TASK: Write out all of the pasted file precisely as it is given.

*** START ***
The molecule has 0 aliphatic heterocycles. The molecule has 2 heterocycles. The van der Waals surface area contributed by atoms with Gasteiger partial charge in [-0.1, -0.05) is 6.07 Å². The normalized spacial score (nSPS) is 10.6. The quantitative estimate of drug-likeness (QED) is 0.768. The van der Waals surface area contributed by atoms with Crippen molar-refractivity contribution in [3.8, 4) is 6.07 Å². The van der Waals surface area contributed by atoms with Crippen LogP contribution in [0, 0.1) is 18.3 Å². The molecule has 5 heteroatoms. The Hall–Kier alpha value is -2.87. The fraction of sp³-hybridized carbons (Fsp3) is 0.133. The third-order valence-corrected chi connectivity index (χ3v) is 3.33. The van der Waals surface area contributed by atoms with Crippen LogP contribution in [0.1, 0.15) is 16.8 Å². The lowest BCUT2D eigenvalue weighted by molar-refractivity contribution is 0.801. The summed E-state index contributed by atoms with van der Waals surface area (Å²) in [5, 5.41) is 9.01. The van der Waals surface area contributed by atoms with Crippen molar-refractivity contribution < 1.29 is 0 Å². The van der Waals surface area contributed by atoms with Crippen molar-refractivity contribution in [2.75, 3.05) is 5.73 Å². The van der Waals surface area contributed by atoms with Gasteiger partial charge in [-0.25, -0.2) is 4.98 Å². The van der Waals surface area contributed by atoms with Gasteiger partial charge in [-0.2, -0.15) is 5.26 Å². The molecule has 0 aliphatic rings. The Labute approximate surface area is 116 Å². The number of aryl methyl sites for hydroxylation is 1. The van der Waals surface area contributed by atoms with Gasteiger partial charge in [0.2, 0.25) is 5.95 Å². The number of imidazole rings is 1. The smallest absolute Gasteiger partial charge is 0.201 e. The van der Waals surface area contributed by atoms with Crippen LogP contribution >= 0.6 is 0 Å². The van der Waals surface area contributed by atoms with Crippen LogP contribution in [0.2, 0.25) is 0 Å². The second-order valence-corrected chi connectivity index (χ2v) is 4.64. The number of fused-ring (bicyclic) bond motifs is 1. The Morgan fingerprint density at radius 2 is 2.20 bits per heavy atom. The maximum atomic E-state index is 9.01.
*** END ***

The molecule has 0 aliphatic heterocycles. The molecule has 2 heterocycles. The van der Waals surface area contributed by atoms with Gasteiger partial charge in [-0.1, -0.05) is 6.07 Å². The normalized spacial score (nSPS) is 10.6. The quantitative estimate of drug-likeness (QED) is 0.768. The van der Waals surface area contributed by atoms with Crippen molar-refractivity contribution in [3.8, 4) is 6.07 Å². The van der Waals surface area contributed by atoms with Crippen LogP contribution in [0, 0.1) is 18.3 Å². The molecule has 5 heteroatoms. The Hall–Kier alpha value is -2.87. The fraction of sp³-hybridized carbons (Fsp3) is 0.133. The third-order valence-corrected chi connectivity index (χ3v) is 3.33. The van der Waals surface area contributed by atoms with Crippen LogP contribution in [0.1, 0.15) is 16.8 Å². The lowest BCUT2D eigenvalue weighted by molar-refractivity contribution is 0.801. The summed E-state index contributed by atoms with van der Waals surface area (Å²) in [5, 5.41) is 9.01. The van der Waals surface area contributed by atoms with Crippen molar-refractivity contribution < 1.29 is 0 Å². The van der Waals surface area contributed by atoms with Crippen molar-refractivity contribution in [2.75, 3.05) is 5.73 Å². The van der Waals surface area contributed by atoms with Gasteiger partial charge in [-0.25, -0.2) is 4.98 Å². The van der Waals surface area contributed by atoms with Gasteiger partial charge in [-0.2, -0.15) is 5.26 Å². The molecule has 0 aliphatic rings. The Labute approximate surface area is 116 Å². The number of aryl methyl sites for hydroxylation is 1. The van der Waals surface area contributed by atoms with Gasteiger partial charge in [0.2, 0.25) is 5.95 Å². The number of imidazole rings is 1. The smallest absolute Gasteiger partial charge is 0.201 e. The van der Waals surface area contributed by atoms with Crippen LogP contribution >= 0.6 is 0 Å². The van der Waals surface area contributed by atoms with Crippen LogP contribution in [0.2, 0.25) is 0 Å². The second-order valence-corrected chi connectivity index (χ2v) is 4.64. The number of fused-ring (bicyclic) bond motifs is 1. The Morgan fingerprint density at radius 2 is 2.20 bits per heavy atom. The maximum atomic E-state index is 9.01.